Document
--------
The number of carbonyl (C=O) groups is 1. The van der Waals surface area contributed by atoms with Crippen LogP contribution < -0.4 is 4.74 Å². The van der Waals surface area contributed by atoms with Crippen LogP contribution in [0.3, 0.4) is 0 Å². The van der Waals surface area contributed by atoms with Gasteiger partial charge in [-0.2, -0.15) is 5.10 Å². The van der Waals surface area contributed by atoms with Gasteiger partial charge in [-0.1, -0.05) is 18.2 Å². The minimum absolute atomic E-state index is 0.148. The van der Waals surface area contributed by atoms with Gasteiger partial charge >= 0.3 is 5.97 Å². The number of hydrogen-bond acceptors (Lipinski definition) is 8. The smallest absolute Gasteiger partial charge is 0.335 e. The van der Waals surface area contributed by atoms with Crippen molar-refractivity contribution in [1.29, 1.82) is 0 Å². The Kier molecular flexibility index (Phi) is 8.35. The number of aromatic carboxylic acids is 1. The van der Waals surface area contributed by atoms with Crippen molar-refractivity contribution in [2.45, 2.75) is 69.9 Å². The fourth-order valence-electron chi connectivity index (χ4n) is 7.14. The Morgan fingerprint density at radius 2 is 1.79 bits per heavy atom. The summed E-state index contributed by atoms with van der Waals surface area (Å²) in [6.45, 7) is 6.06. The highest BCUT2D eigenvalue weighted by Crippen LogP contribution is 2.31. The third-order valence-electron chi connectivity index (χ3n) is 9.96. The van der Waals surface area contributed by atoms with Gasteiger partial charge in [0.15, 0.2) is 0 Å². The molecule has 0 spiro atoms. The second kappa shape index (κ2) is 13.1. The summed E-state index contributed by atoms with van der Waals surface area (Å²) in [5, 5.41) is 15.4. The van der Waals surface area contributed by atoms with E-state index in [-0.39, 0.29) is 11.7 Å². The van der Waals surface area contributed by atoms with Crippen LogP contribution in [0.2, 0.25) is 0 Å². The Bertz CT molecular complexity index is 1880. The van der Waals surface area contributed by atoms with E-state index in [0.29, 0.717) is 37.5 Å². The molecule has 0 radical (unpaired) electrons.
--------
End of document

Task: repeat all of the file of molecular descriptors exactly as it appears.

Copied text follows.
The number of carbonyl (C=O) groups is 1. The van der Waals surface area contributed by atoms with Crippen LogP contribution < -0.4 is 4.74 Å². The van der Waals surface area contributed by atoms with Crippen LogP contribution in [0.3, 0.4) is 0 Å². The van der Waals surface area contributed by atoms with Gasteiger partial charge in [-0.2, -0.15) is 5.10 Å². The van der Waals surface area contributed by atoms with Gasteiger partial charge in [-0.1, -0.05) is 18.2 Å². The minimum absolute atomic E-state index is 0.148. The van der Waals surface area contributed by atoms with Gasteiger partial charge >= 0.3 is 5.97 Å². The number of hydrogen-bond acceptors (Lipinski definition) is 8. The smallest absolute Gasteiger partial charge is 0.335 e. The van der Waals surface area contributed by atoms with Crippen molar-refractivity contribution in [1.29, 1.82) is 0 Å². The Kier molecular flexibility index (Phi) is 8.35. The number of aromatic carboxylic acids is 1. The van der Waals surface area contributed by atoms with Crippen molar-refractivity contribution in [2.45, 2.75) is 69.9 Å². The fourth-order valence-electron chi connectivity index (χ4n) is 7.14. The Morgan fingerprint density at radius 2 is 1.79 bits per heavy atom. The summed E-state index contributed by atoms with van der Waals surface area (Å²) in [6.45, 7) is 6.06. The highest BCUT2D eigenvalue weighted by Crippen LogP contribution is 2.31. The third-order valence-electron chi connectivity index (χ3n) is 9.96. The van der Waals surface area contributed by atoms with Gasteiger partial charge in [0.15, 0.2) is 0 Å². The molecule has 0 spiro atoms. The second kappa shape index (κ2) is 13.1. The summed E-state index contributed by atoms with van der Waals surface area (Å²) in [5, 5.41) is 15.4. The van der Waals surface area contributed by atoms with E-state index in [-0.39, 0.29) is 11.7 Å². The van der Waals surface area contributed by atoms with Crippen LogP contribution in [0.2, 0.25) is 0 Å². The Bertz CT molecular complexity index is 1880. The van der Waals surface area contributed by atoms with E-state index in [0.29, 0.717) is 37.5 Å². The molecule has 0 radical (unpaired) electrons.